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89 new residential units in Dorchester’s Upham’s Corner are part of a multi-year initiative

The proposed Indigo Block apartments in Dorchester. Davis Square Architects

In its June board meeting, the Boston Redevelopment Authority approved Indigo Block, which will bring residential units and commercial space to a vacant city-owned parcel in Dorchester’s Upham’s Corner neighborhood.

There will be a total of 89 residential units — 80 rentals and 9 owned. According the Dorchester Bay Economic Development Corporation, one of the site’s developers, there will be a two-story commercial building, a six-story apartment building, and four smaller buildings for the condos.

The units will be priced for various income levels. Half of the rental units will have a maximum price of $1,200 per month for a two-bedroom unit, while the rest will have a max price of $1,900 per month for three-bedrooms. There will also be eight apartments set aside for very low-income residents.


“People have been very supportive that we are reaching different income levels and giving a place for long-time residents who aren’t low income but want to stay in neighborhood,” Andy Waxman, director of real estate for the Dorchester Bay Economic Development Corporation, told Boston.com.

The two- and three-bedroom condos will be built in a townhouse form, looking like other triple decker homes in the neighborhood. Indigo Block is also very close to the Upham’s Corner MBTA station on the Fairmount Commuter Rail Line, which is sometimes referred to as the Indigo Line.

“Its right next to train station and its long been a focus of the neighborhood to redevelop and bring it back to economic use,” Waxman said.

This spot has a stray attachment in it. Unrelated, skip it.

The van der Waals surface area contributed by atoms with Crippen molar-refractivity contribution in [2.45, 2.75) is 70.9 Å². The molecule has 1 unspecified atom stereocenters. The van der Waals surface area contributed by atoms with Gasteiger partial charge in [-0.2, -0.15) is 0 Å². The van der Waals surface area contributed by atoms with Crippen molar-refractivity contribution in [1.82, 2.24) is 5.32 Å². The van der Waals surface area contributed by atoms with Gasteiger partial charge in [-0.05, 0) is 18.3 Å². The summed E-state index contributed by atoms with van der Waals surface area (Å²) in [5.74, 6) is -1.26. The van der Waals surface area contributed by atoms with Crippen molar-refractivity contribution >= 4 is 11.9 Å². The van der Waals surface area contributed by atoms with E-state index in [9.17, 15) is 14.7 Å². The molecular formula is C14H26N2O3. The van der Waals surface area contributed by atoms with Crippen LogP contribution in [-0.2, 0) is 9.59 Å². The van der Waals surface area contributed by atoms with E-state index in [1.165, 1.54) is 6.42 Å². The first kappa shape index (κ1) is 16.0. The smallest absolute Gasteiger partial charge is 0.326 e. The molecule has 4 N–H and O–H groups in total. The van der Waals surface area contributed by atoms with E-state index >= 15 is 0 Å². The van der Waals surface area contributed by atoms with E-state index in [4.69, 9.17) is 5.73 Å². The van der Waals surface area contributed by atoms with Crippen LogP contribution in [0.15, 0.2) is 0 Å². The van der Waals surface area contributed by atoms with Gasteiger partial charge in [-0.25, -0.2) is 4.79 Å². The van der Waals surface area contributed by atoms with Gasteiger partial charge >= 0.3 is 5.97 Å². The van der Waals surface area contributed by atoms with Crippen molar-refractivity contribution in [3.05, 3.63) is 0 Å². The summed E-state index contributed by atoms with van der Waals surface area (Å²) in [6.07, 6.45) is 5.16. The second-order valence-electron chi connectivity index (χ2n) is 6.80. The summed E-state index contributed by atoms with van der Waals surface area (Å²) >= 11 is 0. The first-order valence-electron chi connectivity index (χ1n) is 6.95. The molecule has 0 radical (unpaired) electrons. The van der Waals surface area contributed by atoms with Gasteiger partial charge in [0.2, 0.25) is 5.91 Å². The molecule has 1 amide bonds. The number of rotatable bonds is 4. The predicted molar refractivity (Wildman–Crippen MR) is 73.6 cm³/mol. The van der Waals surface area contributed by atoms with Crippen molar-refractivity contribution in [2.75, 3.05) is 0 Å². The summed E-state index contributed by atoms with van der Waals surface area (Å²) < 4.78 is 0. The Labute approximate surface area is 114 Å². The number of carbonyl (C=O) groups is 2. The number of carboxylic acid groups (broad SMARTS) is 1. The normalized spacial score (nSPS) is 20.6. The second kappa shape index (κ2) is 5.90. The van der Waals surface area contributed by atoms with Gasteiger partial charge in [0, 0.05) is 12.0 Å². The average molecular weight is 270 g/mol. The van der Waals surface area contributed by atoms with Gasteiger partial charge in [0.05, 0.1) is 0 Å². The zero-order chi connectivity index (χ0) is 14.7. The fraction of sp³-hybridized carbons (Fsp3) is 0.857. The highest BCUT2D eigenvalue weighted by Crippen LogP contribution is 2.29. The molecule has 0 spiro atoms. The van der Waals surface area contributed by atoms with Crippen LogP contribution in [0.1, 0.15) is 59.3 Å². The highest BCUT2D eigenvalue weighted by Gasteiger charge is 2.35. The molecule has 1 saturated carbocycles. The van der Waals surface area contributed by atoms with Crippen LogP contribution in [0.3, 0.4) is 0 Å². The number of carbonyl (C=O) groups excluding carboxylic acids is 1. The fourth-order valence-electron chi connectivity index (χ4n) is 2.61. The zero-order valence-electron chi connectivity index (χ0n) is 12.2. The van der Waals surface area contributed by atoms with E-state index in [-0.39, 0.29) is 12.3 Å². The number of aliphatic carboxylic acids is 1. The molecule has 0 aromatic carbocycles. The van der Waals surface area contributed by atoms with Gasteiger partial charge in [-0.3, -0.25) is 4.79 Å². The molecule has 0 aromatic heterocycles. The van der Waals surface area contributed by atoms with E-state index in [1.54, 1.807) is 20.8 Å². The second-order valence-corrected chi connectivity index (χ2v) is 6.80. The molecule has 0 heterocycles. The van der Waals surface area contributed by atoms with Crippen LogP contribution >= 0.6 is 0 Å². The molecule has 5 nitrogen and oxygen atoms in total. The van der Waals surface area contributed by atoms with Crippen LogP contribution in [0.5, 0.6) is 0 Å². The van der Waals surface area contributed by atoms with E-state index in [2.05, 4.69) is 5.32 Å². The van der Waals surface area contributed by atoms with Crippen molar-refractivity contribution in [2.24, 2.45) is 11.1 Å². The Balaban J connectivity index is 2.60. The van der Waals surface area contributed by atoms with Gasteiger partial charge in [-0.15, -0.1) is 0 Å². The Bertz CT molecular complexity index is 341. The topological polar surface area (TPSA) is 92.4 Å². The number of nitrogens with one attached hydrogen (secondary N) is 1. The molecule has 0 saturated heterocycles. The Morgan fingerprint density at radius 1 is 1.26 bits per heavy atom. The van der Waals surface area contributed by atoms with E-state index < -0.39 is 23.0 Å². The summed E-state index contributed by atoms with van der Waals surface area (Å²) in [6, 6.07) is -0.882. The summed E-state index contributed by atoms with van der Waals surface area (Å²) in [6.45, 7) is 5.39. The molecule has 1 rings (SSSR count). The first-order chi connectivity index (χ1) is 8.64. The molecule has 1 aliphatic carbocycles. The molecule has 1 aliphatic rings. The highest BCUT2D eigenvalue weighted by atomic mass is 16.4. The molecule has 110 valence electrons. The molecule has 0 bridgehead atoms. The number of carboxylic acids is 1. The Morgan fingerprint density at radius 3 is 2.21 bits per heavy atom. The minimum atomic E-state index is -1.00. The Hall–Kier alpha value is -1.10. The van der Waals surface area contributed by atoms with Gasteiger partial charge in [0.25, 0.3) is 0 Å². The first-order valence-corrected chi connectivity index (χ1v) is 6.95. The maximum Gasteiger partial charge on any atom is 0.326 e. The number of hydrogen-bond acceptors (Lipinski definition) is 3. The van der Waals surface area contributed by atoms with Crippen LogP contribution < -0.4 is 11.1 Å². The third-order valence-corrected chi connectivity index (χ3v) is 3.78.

The project proposal notes the number of groups that have been involved with the planning:

“The Project builds upon and respects the long process of resident neighborhood planning, including the Uphams Corner Working Advisory Group and the Fairmount Indigo Planning Initiative, as well as community meetings leading up to the request for proposals issued by the Department of Neighborhood Development, Dudley Street Neighborhood Initiative, and Uphams Corner Main Street.”

Back in 2012, Mayor Thomas Menino selected 15 volunteers that would be in charge of “assisting the BRA’s planning team in developing a long term strategy for business growth, employment opportunities, and housing development in Upham’s Corner,” in what is called the Upham’s Corner Working Advisory Group.

The BRA also noted that this group would be a part of the broader Fairmount Indigo Planning Initiative, a BRA study that began in 2012 with the goal of improving the area around the 9.2 mile Fairmount Indigo commuter rail line, which links South Station to Readville, crossing through Roxbury, Dorchester, Mattapan, and Hyde Park.


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